The City That Never Sleeps. The Big Apple. The City of Dreams. Gotham. Empire City. The Concrete Jungle. It’s safe to say that New York City has almost as many names as it does people.
Individuals travel from all over the world to experience one or all of the New York City’s many personalities, making it the ultimate melting pot of cultures. Chinese, Italian, Japanese, German, Arabic - languages from all over the world swirl together and float through the air, accompanying the smell of fresh bagels and car exhaust.
The nights draw just as many people as the days and everyone from tourists, businessmen, police officers, buskers, teenagers and celebrities can be seen roaming the littered sidewalks at all times of the day.
The World Trade Center towers over the financial district, reminding the 8.4 million residents that pay an arm and a leg to rent a loft the size of a smart car why this is the best city in the world. There is never a quiet moment, as the streets are constantly swarming with people, sirens are constantly howling and horns are constantly honking. You can buy a slice of pizza that may or may not have been prepared by a chef who hasn't showered let alone wash his hands in a week, but it's $2, so why not? It's an all out cluster, but it’s what makes this city like no other, and everyone loves it.
Everyone except for me, that is.
My first trip to the Big Apple not only made me remember why I chose a small liberal arts university instead of a large state school, it made me cherish my small town upbringing more than ever before.
When I embarked on the trip, I had full expectations of absolutely falling in love with the city. I was ready to dive head first into big city living for a week and I assumed I'd have no trouble doing so. But from the second I stepped foot into on to the swarming city streets jam-packed with buildings that were tall enough to make me feel I was staring in a sequel to “Honey, I Shrunk the Kids,” I knew that wasn’t going to be the case.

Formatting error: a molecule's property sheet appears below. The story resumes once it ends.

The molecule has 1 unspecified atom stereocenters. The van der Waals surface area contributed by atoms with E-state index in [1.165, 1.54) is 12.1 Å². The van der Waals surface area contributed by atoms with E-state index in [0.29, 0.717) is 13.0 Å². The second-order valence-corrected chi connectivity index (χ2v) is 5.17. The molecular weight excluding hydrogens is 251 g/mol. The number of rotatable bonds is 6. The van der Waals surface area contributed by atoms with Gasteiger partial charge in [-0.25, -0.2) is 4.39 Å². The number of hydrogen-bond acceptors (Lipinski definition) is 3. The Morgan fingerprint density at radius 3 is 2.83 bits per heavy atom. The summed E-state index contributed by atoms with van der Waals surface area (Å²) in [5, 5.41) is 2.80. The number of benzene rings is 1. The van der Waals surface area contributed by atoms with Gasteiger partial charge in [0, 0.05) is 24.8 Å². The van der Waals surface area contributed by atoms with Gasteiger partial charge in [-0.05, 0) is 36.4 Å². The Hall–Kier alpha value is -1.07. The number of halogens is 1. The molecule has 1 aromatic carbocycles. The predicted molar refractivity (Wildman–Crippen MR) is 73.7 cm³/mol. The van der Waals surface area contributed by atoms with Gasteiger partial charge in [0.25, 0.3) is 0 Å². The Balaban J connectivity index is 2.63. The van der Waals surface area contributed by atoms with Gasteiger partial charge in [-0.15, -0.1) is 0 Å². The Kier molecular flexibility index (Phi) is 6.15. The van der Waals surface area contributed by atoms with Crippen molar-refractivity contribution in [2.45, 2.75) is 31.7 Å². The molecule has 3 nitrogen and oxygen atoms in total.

I guess growing up in a town whose population was a whopping 8,000 people, ridded my body of all the Yankee blood my mom was convinced coursed through my bones. I imagine each scraped knee and paper cut allowed my body to slowly purge the city blood that felt so foreign in a small town.
The skyscrapers, the cabs, the subway, even Times Square and the Empire State Building - everything that I expected to enjoy, I disliked.
The buildings were too tall, the horns were too loud, the food was overpriced, the people were either grimy and asking for money or pristinely dressed in an outfit that probably cost as much as my entire college education. The air was polluted from the constant flow of germs and god-knows-what that flooded through the subway grates. And where were my mountains?
I missed everything about home, but I wasn’t homesick. I was just disappointed. All my life I had assumed I would love the city and that it’d be a sin against humanity to dislike it. Prior to my trip, my friends, family and even myself insisted I would love, love, love the city, and I think that made it even harder to admit to my distaste.Part of me wants to go back and visit just one more time; and even though someday I am sure I will, all of me knows that no matter what, I would rather be with 7,999 people who I know rather than over 8 million people who are just another face in a crowd.